Facilities that serve preschool children with disabilities, either in inclusionary or self- contained settings, have an obligation to provide experiences that promote the social- emotional competencies needed for children to have successful peer relationships and to facilitate the children's inclusion in as many settings as possible. An approach that provides frequent and appropriate play experiences in settings that include children with disabilities increases the likelihood that they will learn, generalize new behaviors, maintain skills, and hopefully, make new and lasting friends.

About the Author

Judith S. Bloch, ACSW, is the Founder and CEO of Variety Child Learning Center (VCLC), in Syosset, NY, which provides training, evaluations, early intervention and special education for infants and children to age 7.

References

1. Shonkoff, J. P., & Phillips, D. A. (Eds.) (2000). From neurons to neighborhoods: The science of early childhood development. Washington, DC: National Academy Press.

2. Bullock, J. R. (1998). Loneliness in young children. Champaign, IL: University of Illinois. ERIC, Clearinghouse on Elementary and Early Childhood Education. (ERIC Digest. EDO-PS-98-1).

3. "The term 'child with a disability' for a child aged 3 through 9 may, at the discretion of the State and the local educational agency, include a child - experiencing developmental delays, as defined by the State and as measured by appropriate diagnostic instruments and procedures, in one or more of the following areas: physical development, cognitive development, communication development, social or emotional development, or adaptive development" (Individuals with Disabilities Education Act [IDEA] Amendments of 1997, Section 602 (3) (B) (i)).

4. Turnbull, A. P., Pereira, L., & Blue-Banning, M. J. (2000). Teachers as friendship facilitators. Teaching Exceptional Children, 32(5), 66-70.

5. McWilliam, R. A. (2000). Recommended practices in interdisciplinary models (p. 48). In S. Sandall, M. E. McLean, & B. J. Smith (Eds.), DEC recommended practices in early intervention/early childhood special education (pp. 47-54). Longmont, CO: Sopris West.

6. Guralnick, M. J. (2000). An agenda for change in early childhood inclusion (p.221). Journal of Early Intervention, 23(4), 213-222.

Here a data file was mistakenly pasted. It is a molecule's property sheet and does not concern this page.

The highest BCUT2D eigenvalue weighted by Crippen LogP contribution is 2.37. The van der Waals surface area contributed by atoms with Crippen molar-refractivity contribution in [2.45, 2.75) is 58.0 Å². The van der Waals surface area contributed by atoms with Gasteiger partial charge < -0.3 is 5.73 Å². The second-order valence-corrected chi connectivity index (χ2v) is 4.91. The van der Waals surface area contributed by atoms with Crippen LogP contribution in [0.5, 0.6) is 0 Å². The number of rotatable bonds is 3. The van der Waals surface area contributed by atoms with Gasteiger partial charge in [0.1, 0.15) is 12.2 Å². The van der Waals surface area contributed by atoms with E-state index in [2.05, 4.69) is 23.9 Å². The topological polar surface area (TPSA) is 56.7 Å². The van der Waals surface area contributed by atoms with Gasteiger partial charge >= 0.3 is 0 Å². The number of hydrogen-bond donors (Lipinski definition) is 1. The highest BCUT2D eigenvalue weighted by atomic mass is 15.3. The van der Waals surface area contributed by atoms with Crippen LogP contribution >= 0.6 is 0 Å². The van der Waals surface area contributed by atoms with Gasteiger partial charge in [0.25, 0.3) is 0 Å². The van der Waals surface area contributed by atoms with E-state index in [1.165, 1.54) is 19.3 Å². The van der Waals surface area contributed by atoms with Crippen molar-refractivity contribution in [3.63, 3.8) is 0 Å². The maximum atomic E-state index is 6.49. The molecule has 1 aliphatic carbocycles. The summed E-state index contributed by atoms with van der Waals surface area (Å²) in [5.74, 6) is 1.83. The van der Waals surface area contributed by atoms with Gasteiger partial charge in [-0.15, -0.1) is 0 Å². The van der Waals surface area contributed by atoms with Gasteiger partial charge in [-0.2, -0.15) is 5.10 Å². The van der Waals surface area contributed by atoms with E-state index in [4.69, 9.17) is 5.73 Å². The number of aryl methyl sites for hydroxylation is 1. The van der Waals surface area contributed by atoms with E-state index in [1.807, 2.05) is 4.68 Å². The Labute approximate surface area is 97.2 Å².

7. Odom, S. L. (2000). Preschool inclusion: What we know and where we go from here. Topics in Early Childhood Special Education, 20(1), 20-27.

8. SEIT means "an approved program provided by a certified special education teacher on an itinerant basis in accordance with the regulations of the [State Education Department] commissioner, at a site determined by the board, including but not limited to an approved licensed pre-kindergarten or Head Start program; the child's home; a hospital; a state facility; or a child care location..." (New York State Consolidated Laws-Education, Article 89, Students with Disabilities, September 2000, Policy 00-11, p. 36.)

About the NYU Child Study Center

The New York University Child Study Center is dedicated to increasing the awareness of child and adolescent psychiatric disorders and improving the research necessary to advance the prevention, identification, and treatment of these disorders on a national scale. The Center offers expert psychiatric services for children, adolescents, young adults, and families with emphasis on early diagnosis and intervention. The Center's mission is to bridge the gap between science and practice, integrating the finest research with patient care and state-of-the-art training utilizing the resources of the New York University School of Medicine. The Child Study Center was founded in 1997 and established as the Department of Child and Adolescent Psychiatry within the NYU School of Medicine in 2006. For more information, please call us at (212) 263-6622 or visit us at http://www.aboutourkids.org/.